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Editorial: In Ukraine, a human story

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Mayor Bogdan Kelichavyi and his wife Mariya in his office at Kopychyntsi City Hall in western Ukraine. PHOTO COURTESY OF BOGDAN KELICHAVYI

By Joseph T. O’Connor EDITOR-IN-CHIEF

I was prepping for an interview when I heard the first explosion. Big Sky Resort ski patrol was performing avalanche control, detonating explosive charges on the hill. The blasts shook me. Three days earlier, Russia had invaded Ukraine. I thought of the chaos and terror of war. What if these explosions were Caliber cruise missiles raining down on my own town of Big Sky?

The interview was with Bogdan Kelichavyi, the 30-year-old mayor of Kopychyntsi in western Ukraine.

In 2020, Ukraine allocated $4.3 billion to its military, about one-tenth of the amount Russia spent. With approximately 200,000 military personnel to Russia’s 900,000, Ukraine is supremely outmanned. And they’re putting up a hell of a fight. Kelichavyi has already sent 60 of his townspeople to the front lines.

It’s tragic watching the events unfold in the wake of Russia’s invasion, an unprecedented act of war against a sovereign nation. Many Americans are wondering: being so far from the conflict, what can we do to help? Where should we direct our efforts? 

Here at EBS, we asked ourselves the same questions. As a newspaper, we share information. This is, in fact, our responsibility. But how? We don’t have reporters on the ground in Ukraine and the conflict is being well covered by journalists around the globe. How can we tell a human story?

Two days after the invasion began, I received a text message from my former editor, Emily Stifler Wolfe. She connected me with Brit Fontenot, who, through his work as Bozeman’s economic development director, had connected with Bogdan in Ukraine three years ago.

After speaking with Bogdan and his wife Mariya, I realized there exists a human factor that we as a newspaper could tap into. Who lives in their town? What is a typical Sunday in Kopychyntsi? Since the invasion, are people still working? Going to school? How often do air raid sirens echo across the town square?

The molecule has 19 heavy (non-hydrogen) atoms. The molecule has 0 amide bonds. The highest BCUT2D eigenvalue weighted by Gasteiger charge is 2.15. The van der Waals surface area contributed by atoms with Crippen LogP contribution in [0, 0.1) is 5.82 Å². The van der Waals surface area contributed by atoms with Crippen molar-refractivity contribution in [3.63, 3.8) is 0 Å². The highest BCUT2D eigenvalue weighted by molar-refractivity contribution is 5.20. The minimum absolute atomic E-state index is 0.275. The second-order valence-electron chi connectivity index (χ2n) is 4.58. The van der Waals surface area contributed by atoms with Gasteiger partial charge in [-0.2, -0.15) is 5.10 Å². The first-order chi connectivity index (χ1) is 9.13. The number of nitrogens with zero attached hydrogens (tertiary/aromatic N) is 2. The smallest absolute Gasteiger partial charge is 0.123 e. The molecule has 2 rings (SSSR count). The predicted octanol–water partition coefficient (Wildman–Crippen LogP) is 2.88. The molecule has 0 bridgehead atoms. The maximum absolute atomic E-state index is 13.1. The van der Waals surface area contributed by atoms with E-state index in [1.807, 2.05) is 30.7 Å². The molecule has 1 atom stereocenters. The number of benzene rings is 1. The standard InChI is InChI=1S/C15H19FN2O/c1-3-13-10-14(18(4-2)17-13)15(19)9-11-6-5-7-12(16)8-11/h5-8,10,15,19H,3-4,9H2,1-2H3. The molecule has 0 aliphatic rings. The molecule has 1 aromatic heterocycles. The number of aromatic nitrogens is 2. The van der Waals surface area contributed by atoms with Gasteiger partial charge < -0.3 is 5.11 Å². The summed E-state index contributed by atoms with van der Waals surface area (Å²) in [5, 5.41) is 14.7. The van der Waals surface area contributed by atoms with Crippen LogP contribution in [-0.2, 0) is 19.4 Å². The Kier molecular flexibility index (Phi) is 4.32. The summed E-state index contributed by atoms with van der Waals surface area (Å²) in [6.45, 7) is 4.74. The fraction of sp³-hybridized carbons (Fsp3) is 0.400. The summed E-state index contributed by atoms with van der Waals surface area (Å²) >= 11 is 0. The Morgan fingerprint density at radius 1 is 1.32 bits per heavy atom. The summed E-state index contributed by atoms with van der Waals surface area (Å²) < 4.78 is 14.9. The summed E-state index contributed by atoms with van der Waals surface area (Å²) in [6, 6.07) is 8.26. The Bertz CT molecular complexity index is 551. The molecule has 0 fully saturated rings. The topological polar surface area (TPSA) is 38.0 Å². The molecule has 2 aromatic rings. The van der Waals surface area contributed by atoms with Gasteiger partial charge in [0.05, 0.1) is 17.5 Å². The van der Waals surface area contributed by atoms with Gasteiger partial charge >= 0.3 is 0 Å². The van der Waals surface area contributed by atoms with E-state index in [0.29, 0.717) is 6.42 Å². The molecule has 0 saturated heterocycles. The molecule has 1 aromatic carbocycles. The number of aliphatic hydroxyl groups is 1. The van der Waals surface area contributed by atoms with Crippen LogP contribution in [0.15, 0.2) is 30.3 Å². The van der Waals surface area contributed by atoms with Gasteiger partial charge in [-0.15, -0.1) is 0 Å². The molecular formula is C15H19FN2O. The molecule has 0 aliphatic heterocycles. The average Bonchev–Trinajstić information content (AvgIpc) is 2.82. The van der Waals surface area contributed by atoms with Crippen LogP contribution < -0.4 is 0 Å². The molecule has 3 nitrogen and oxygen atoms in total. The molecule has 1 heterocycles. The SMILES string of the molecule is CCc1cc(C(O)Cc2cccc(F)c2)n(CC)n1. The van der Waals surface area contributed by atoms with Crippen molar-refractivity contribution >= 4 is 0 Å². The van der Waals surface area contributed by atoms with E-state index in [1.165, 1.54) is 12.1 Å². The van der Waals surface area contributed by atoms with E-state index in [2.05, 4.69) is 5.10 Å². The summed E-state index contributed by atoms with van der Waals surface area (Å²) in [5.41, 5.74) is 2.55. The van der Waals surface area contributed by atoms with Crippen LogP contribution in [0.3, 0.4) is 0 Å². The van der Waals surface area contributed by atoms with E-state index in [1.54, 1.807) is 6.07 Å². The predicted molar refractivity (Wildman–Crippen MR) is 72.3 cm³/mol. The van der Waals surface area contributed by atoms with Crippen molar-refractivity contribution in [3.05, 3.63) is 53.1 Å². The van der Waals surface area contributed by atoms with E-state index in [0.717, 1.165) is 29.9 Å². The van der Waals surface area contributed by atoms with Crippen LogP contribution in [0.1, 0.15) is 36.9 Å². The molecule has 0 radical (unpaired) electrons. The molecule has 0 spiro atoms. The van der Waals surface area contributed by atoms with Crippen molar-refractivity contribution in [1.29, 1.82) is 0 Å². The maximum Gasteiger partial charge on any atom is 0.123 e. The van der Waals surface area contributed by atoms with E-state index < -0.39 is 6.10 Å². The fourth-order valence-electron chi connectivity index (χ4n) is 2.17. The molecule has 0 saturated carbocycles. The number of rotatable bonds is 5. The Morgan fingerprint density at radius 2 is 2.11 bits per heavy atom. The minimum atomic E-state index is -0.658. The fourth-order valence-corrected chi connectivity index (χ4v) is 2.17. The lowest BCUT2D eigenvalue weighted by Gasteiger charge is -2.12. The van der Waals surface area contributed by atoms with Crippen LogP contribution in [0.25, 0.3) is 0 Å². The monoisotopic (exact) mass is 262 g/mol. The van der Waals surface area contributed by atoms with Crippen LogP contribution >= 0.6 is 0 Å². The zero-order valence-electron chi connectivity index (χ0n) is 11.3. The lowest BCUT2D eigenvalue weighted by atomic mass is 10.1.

What I heard in the Kelichavyis’ voices was somewhere between stunned fear and heroic resolve.

“We will fight for our country,” Mariya told me. “You can take away our flag but we’re the same people; we’re no different from you.”

And that’s the message Bogdan, Mariya and their fellow countrymen are desperate to share. With approximately 6,500 citizens, Kopychyntsi is about twice the size of Big Sky, Montana. Its residents hunt and spend time outdoors and it’s close to the mountains. They are no different than us. And they need help: money for medicine, blankets, food, beds for refugees pouring in from Kyiv, training.

Fontenot has set up a relief account at First Security Bank in Bozeman. Checks can be made out to “Brit Fontenot – Ukrainian Relief Fund.” Money will go directly to assist the people of Kopychyntsi.

Here’s an excerpt from our interview. Click here to watch the full interview on YouTube.

This interview has been edited for brevity and clarity. 

Explore Big Sky: Bogdan, you’re nine hours ahead [of Montana time and it’s 12:30 a.m. in Kopychyntsi]. This was the time you suggested: later in the evening. Why is that?

Bogdan Kelichavyi: It’s less intense because during the day we are organizing a lot of processes … and it’s [takes] a lot of attention and a lot of concentration. In the evening our defense unit is watching the town so it’s much easier to talk and to be focused on one thing.

EBS: I imagine you have not been able to sleep much.

B.K.: Oh yeah. Even if you get the chance to sleep, there’s sirens and the air [raid] alarm … You simply cannot sleep long. There are so many things that you’re worried about. 

EBS: All things considered, what is your greatest concern right now?